If you are any type of artist and your work is online, it’s pretty much a guarantee you’ll run into a hater at some point in your career. Even if you are not an artist, any person who voices an opinion on social media is likely to find a gaggle of trolls waiting in the shadows to take them down.
In all of my songwriting groups, message boards and music communities, there is usually one question a week about “how to deal with haters” or “how to respond to hateful comments.” I always try to provide a thoughtful answer, because I know how much it sucks to have haters.
Of course I’ve had them. I’ve had bad reviews, negative blog or youtube comments, and I don’t really have all of the answers, but the following advice is what I tell myself and my friends when these things happen. Hopefully they will help you get through your own hater issues.
When People Hate Your Music
It’s easy to throw out a simple tip like “ignore the haters!!!” but really, that’s not possible. Studies have shown that we are more likely to focus on one negative comment than many positive ones. It’s just how our brains are wired, so ignoring them is not a solution. I’m going to give you real steps to move forward from your haters.
1). Allow Yourself to Feel Upset
Like I said, ignoring them doesn’t work. Even if you can repress their hateful words, they will remain in the back of your mind. Instead, allow yourself to feel hurt or mad. Cry or yell if you want. Someone came into your peaceful life and threw a knife into it. You’re allowed to be upset. Take a few hours and just feel how you feel. The sooner you really feel and process it, the sooner you can move on.
2). Practice Self Care
This can happen during or after step 1. Channel your emotions by writing about them, going for a run, whatever you like to do to get yourself through hard times. Take care of yourself right now, because it’s easy to join the hater parade and get down on yourself. I don’t want you to do that. Do something really nice for yourself and let me know that you’re okay:
3). Reach Out to Others Who Have Been There
This literally happens to everyone in the creative industry. We’ve all been there and sometimes it’s nice to commiserate. Reach out to fellow musicians or your songwriting group. Be honest about what happened and how you’re feeling. I’m sure people will sympathize and you’ll get a nice ego boost. If you don’t have anyone to talk to, watch celebrities reading mean tweets or look up any artist that has been criticized for anything. Every artist has had bad reviews, a scandal, or an opinion people didn’t like. Seeing how they got through it will help you see that you’re not alone and you can get through it just like they did.
4). Carefully Consider the Message
You might not like what the hater is saying, but is there any truth or value to their statement? Can you learn anything from their criticism? Once you’ve gotten past the initial anger or hurt, approach the comment from a calmer place and see if anything they said can be used to help you grow. As I mentioned before, sometimes celebrities say things people don’t like. If you made a comment or expressed an opinion that people didn’t like, you can expect some backlash on it. Pay attention to the responses and see if you can gain anything from this experience.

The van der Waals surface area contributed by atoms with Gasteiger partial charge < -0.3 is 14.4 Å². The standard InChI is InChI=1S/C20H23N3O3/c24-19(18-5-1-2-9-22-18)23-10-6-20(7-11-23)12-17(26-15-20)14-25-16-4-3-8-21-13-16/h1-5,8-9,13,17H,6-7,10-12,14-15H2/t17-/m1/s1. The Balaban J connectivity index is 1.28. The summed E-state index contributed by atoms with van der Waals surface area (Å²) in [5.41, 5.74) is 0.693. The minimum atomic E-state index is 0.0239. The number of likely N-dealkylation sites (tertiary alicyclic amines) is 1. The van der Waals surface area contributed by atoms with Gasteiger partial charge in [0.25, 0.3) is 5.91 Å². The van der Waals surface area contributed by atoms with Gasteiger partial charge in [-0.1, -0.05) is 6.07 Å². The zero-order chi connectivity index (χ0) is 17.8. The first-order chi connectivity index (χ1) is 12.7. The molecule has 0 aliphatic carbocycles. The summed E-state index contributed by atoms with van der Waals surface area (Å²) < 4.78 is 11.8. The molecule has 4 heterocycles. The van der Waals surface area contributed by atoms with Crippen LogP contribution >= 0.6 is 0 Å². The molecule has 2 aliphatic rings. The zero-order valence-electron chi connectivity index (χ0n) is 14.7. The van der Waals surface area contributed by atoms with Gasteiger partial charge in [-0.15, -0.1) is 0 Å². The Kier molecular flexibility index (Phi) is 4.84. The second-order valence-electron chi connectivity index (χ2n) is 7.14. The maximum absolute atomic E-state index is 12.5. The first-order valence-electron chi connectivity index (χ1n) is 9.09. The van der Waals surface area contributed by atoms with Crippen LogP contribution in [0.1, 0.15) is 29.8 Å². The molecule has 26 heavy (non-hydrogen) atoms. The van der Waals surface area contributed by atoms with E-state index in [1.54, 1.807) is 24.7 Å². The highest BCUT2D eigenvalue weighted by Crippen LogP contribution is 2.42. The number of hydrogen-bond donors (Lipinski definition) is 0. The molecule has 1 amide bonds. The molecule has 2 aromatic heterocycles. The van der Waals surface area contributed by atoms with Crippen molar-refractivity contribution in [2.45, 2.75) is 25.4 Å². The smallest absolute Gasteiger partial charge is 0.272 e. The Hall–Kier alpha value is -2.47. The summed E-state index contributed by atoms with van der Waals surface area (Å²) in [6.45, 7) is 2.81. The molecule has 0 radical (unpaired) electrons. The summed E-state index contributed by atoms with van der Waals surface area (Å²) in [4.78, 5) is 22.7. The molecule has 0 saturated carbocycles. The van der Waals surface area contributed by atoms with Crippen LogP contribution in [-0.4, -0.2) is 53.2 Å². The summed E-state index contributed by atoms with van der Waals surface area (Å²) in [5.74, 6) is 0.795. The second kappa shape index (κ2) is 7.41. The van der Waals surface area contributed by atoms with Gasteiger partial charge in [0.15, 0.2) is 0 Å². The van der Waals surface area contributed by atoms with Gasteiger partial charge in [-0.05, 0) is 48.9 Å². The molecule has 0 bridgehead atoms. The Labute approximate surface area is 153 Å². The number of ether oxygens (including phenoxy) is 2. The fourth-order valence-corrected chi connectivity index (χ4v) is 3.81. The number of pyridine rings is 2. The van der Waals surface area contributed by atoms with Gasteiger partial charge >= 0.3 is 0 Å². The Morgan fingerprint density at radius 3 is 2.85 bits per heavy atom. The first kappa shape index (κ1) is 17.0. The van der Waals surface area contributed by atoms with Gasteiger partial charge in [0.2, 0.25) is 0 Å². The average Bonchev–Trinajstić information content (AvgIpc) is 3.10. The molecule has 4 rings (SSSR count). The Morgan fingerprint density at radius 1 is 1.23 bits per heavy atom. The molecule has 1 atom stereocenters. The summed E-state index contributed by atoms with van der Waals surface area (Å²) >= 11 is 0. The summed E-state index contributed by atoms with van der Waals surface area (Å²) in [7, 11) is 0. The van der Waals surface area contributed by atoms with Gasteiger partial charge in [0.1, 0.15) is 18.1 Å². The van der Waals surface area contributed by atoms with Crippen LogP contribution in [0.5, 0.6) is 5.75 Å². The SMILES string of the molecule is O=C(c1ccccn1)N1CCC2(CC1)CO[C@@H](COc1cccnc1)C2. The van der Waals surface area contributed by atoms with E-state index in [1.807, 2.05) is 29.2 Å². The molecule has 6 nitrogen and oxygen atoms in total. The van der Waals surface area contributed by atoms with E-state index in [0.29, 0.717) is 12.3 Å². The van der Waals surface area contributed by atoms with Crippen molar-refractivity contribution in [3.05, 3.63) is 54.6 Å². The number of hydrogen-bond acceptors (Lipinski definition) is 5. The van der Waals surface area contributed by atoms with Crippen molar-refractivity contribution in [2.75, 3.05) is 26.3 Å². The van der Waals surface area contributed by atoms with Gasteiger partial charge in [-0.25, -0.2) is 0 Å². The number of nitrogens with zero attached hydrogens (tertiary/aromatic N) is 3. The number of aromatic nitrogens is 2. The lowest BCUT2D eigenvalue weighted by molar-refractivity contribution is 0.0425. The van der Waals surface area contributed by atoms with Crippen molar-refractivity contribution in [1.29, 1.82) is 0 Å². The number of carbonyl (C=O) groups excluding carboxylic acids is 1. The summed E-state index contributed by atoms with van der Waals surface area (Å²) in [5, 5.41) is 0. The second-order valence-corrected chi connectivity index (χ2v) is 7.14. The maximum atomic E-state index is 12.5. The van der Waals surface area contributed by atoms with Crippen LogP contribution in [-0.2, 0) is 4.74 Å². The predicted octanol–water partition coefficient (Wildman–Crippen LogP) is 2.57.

On one of my first mixing jobs, I thought I did an awesome job. I posted it on a group board for critique and someone trashed my drums. They hated them and told me they “sounded like a mess.” I gave myself some time and listened again, and he was right. I had put a ton of delay on the drums, thinking it would sound cool. It didn’t. If someone is criticizing your actual work, it’s important to understand that these are just opinions. However, sometimes opinions come from a more experienced person who is trying to help. It’s up to you to decide whether to listen or not, of course, but if there is any truth to the critique it doesn’t hurt to consider it as an option.
5). Move Forward
As soon as you’ve made it through the previous steps, I encourage you to move on and do something else. Put your focus back on your work. If you’ve learned anything from the critique, apply that to your work.
Let’s say you made a comment or post people didn’t like, and they are reacting negatively. You’re going to have to do a little PR work here. If you stand by your comments, you shouldn’t retract them necessarily, but can you better explain your position? Can you agree to disagree? Or, have you learned something from your haters and you realize your initial post was wrong? If so, now would be a good time to apologize, share what you’ve learned, and tell people that you are trying to do better.
Above all, you’ve got to keep going. If you let the haters win, you’ll give up way too soon. Eventually, you’ll reach a point where haters are an everyday occurrence (see: Kim Kardashian, Taylor Swift, etc) and by then you’ll deal with it so often that it won’t bother you.
Here is a video I made about other aspects of haters. Hopefully it will give you some insight!
Do you remember your first hater? Or your most recent? Let me know in the comments! I’ll post mine in there also.